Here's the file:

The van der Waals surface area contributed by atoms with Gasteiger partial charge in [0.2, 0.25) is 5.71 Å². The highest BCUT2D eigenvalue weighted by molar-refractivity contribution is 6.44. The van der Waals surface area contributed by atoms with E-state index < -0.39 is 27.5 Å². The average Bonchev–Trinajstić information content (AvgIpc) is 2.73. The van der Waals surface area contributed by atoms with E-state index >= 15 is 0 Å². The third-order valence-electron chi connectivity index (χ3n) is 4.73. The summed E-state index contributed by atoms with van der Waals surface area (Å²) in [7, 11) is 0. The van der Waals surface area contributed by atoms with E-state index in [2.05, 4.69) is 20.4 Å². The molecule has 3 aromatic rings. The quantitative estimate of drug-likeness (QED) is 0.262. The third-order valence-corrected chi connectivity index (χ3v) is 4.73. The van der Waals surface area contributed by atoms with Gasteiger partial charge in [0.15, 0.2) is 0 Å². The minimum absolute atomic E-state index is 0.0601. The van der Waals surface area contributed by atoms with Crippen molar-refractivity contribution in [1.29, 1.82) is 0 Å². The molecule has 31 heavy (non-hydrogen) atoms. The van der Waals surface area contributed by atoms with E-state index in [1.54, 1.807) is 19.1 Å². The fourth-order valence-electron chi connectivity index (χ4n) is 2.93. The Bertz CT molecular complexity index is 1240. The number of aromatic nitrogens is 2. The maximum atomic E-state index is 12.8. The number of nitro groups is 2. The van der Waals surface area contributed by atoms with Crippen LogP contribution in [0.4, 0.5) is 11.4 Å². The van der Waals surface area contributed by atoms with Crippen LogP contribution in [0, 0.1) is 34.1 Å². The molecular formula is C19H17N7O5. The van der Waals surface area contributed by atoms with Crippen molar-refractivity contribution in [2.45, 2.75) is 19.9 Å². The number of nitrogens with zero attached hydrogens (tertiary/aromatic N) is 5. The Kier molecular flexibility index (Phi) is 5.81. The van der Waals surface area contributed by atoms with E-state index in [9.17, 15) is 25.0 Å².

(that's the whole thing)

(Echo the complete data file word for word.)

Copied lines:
The van der Waals surface area contributed by atoms with Gasteiger partial charge in [0.2, 0.25) is 5.71 Å². The highest BCUT2D eigenvalue weighted by molar-refractivity contribution is 6.44. The van der Waals surface area contributed by atoms with E-state index < -0.39 is 27.5 Å². The average Bonchev–Trinajstić information content (AvgIpc) is 2.73. The van der Waals surface area contributed by atoms with E-state index >= 15 is 0 Å². The third-order valence-electron chi connectivity index (χ3n) is 4.73. The summed E-state index contributed by atoms with van der Waals surface area (Å²) in [7, 11) is 0. The van der Waals surface area contributed by atoms with E-state index in [2.05, 4.69) is 20.4 Å². The molecule has 3 aromatic rings. The quantitative estimate of drug-likeness (QED) is 0.262. The third-order valence-corrected chi connectivity index (χ3v) is 4.73. The van der Waals surface area contributed by atoms with Gasteiger partial charge in [0.15, 0.2) is 0 Å². The minimum absolute atomic E-state index is 0.0601. The van der Waals surface area contributed by atoms with Crippen molar-refractivity contribution in [1.29, 1.82) is 0 Å². The molecule has 31 heavy (non-hydrogen) atoms. The van der Waals surface area contributed by atoms with E-state index in [1.54, 1.807) is 19.1 Å². The fourth-order valence-electron chi connectivity index (χ4n) is 2.93. The Bertz CT molecular complexity index is 1240. The number of aromatic nitrogens is 2. The maximum atomic E-state index is 12.8. The number of nitro groups is 2. The van der Waals surface area contributed by atoms with Crippen LogP contribution in [0.4, 0.5) is 11.4 Å². The van der Waals surface area contributed by atoms with Crippen LogP contribution in [0, 0.1) is 34.1 Å². The molecular formula is C19H17N7O5. The van der Waals surface area contributed by atoms with Crippen molar-refractivity contribution in [2.45, 2.75) is 19.9 Å². The number of nitrogens with zero attached hydrogens (tertiary/aromatic N) is 5. The Kier molecular flexibility index (Phi) is 5.81. The van der Waals surface area contributed by atoms with E-state index in [9.17, 15) is 25.0 Å².